In addition, this type of filtering creates dry cuttings, which are much easier to process. It enables drilling companies to work more time- and cost-efficiently on drilling areas with multiple boreholes. In the near future it will be unnecessary to place large reclaimers at boreholes, construct pipelines or contract external specialists. The drilling facility is completely self-reliant. Due to its compact measurements and flexibility the CCR is suitable for the wide range of vertical drilling applications.
The next step
In coming years, Conrad will focus on several new technologies, including hybrid and geothermal ground-source heat pump (GSHP) systems.
In conventional drive systems the diesel engine needs to run at all times to operate any function. When using the hybrid electric drive, the diesel engine can be shut down, which results in a reduction of fuel consumption and emissions. This hybrid system will consist of a battery pack charged with the diesel engine during optimal load running, thus at optimal fuel consumption; just like the system used by hybrid cars. The stored energy can be utilised when the power demand is low and the engine would be running under its optimal rpm. The engine will shut down and the hydraulic system will be driven with an electric motor using the electrical power from the battery pack.
The hybrid system will be controlled by a management system which is linked to the central control system of the rig. This system controls the charging of the battery pack with energy generated by the conventional system in the most efficient way. It also controls the switching between the conventional drive system and the hybrid electrical drive. It will optimise the way the power is used to drive the hydraulic system based on several parameters that have to be determined. It can also stop or start the diesel engine to ensure user-friendliness. Optionally, the hybrid system can be charged using other sources of electricity, such as the 230V power grid, solar panels or other external power sources.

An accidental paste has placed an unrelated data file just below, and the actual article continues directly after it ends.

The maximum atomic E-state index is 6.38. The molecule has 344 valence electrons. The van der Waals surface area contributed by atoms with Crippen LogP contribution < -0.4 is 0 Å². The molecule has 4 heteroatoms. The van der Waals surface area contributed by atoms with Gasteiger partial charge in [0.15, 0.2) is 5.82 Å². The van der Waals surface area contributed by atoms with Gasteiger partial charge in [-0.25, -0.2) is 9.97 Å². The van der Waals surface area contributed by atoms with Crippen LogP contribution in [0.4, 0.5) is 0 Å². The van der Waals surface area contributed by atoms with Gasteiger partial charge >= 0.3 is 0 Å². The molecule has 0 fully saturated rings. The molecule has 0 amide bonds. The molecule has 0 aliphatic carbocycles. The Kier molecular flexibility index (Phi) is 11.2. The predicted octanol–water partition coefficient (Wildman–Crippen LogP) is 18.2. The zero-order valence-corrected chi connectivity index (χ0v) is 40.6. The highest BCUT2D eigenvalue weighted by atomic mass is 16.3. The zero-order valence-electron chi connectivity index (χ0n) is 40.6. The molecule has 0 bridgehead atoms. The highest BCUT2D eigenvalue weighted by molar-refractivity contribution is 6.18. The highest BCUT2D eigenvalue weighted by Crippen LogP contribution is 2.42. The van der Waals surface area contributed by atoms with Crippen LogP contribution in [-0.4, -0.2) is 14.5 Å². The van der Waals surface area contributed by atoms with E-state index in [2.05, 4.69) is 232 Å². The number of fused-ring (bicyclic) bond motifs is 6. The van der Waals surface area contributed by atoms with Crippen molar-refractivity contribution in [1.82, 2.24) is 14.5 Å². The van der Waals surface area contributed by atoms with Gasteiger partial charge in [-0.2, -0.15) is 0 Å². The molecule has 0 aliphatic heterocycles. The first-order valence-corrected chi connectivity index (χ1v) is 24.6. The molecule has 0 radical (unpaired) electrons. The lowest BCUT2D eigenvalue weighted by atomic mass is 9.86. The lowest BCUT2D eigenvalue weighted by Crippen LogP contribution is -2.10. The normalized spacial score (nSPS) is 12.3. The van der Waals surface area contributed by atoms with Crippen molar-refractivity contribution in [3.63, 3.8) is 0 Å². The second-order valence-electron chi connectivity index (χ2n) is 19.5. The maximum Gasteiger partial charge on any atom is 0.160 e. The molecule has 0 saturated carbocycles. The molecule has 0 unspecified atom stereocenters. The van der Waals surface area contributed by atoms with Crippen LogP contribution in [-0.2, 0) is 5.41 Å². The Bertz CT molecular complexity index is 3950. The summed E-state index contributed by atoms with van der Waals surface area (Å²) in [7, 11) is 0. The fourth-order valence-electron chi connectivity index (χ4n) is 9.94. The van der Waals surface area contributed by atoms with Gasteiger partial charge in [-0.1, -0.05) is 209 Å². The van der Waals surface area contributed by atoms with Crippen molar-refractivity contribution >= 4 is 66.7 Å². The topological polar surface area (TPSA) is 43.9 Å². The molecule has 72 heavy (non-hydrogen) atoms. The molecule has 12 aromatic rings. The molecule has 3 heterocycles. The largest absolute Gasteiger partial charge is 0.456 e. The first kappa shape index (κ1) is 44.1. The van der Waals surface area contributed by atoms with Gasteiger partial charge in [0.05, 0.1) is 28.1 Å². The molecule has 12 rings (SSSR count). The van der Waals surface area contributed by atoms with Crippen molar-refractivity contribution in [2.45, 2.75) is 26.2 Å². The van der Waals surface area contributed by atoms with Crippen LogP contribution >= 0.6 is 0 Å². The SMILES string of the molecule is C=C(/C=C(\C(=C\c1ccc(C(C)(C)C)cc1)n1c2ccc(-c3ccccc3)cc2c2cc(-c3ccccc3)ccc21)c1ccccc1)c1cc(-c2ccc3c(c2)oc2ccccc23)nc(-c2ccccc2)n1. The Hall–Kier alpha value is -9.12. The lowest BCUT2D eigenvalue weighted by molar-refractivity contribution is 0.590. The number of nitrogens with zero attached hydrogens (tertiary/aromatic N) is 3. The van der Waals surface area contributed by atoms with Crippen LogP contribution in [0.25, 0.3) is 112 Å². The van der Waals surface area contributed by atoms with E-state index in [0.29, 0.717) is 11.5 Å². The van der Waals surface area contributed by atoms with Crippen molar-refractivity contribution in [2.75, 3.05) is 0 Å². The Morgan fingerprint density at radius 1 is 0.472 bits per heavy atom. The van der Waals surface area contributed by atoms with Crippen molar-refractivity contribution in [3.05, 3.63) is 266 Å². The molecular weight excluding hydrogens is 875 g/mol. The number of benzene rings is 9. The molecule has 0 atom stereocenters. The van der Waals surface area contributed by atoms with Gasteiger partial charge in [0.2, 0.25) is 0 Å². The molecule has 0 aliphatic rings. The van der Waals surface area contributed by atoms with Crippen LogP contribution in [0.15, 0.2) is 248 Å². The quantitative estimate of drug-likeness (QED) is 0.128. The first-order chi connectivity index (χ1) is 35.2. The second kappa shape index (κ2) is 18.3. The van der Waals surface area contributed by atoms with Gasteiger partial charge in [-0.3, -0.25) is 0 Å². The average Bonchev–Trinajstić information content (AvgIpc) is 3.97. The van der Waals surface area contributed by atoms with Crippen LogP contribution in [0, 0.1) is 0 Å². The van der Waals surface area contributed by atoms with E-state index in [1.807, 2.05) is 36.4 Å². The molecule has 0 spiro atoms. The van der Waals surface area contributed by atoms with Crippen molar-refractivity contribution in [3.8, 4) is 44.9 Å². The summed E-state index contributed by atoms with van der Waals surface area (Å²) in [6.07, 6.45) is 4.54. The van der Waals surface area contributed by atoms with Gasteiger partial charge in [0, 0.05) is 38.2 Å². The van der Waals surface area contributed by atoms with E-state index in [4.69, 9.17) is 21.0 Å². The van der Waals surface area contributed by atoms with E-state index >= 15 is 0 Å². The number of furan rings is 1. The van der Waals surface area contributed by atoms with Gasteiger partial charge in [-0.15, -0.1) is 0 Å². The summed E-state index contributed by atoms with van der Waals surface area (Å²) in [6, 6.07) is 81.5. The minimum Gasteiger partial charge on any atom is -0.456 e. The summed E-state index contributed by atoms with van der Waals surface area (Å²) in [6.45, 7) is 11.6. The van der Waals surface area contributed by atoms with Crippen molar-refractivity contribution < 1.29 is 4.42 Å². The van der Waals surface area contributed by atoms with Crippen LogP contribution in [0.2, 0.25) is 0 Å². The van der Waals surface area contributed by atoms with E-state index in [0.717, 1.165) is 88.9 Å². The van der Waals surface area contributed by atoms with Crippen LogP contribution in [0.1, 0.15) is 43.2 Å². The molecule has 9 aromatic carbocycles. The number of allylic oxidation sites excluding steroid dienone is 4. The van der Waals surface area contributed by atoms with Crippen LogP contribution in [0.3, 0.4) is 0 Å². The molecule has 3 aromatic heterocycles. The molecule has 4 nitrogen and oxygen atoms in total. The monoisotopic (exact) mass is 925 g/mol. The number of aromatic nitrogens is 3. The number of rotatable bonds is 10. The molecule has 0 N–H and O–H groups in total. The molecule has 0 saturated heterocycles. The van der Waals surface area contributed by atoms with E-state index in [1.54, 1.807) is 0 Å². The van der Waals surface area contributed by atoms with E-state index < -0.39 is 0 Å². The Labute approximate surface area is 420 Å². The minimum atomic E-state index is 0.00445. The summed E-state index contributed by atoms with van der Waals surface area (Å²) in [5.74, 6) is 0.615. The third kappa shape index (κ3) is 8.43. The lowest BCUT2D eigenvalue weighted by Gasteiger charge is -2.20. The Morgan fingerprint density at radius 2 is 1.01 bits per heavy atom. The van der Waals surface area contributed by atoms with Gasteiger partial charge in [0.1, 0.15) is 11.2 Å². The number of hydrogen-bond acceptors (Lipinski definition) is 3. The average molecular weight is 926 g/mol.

In addition, Conrad is developing a multi-purpose service vehicle (MSVP) with a load-bearing capacity of 6t on a Cat chassis and equipped with an auto-loading crane. The hydraulic system can be used to carry special equipment such as grout mixers, sand pumps and injection reels. This modern service vehicle can be integrated with the IQAN technology, which will make it possible to manage the amounts and proportions used in the grout mixer. Moreover, the fully automatic grout mixer is one of the latest improvements in Conrad’s product line.
The European GEOTeCH project, in turn, aims to make geothermal energy accessible for everybody. Conrad has signed up to be part of a consortium of companies and authorities from several EU-countries because the company’s owner Bram Muurlink and partners believe the transfer to geothermal energy should be made easier. The complex legislation, techniques and high cost of GSHP design and implementation make it unattractive for many consumers. Within the consortium, Conrad is developing a drilling installation with which a geothermal collector can be placed easily, quickly and at a low cost. Through the project Conrad can share knowledge and work with new international contacts.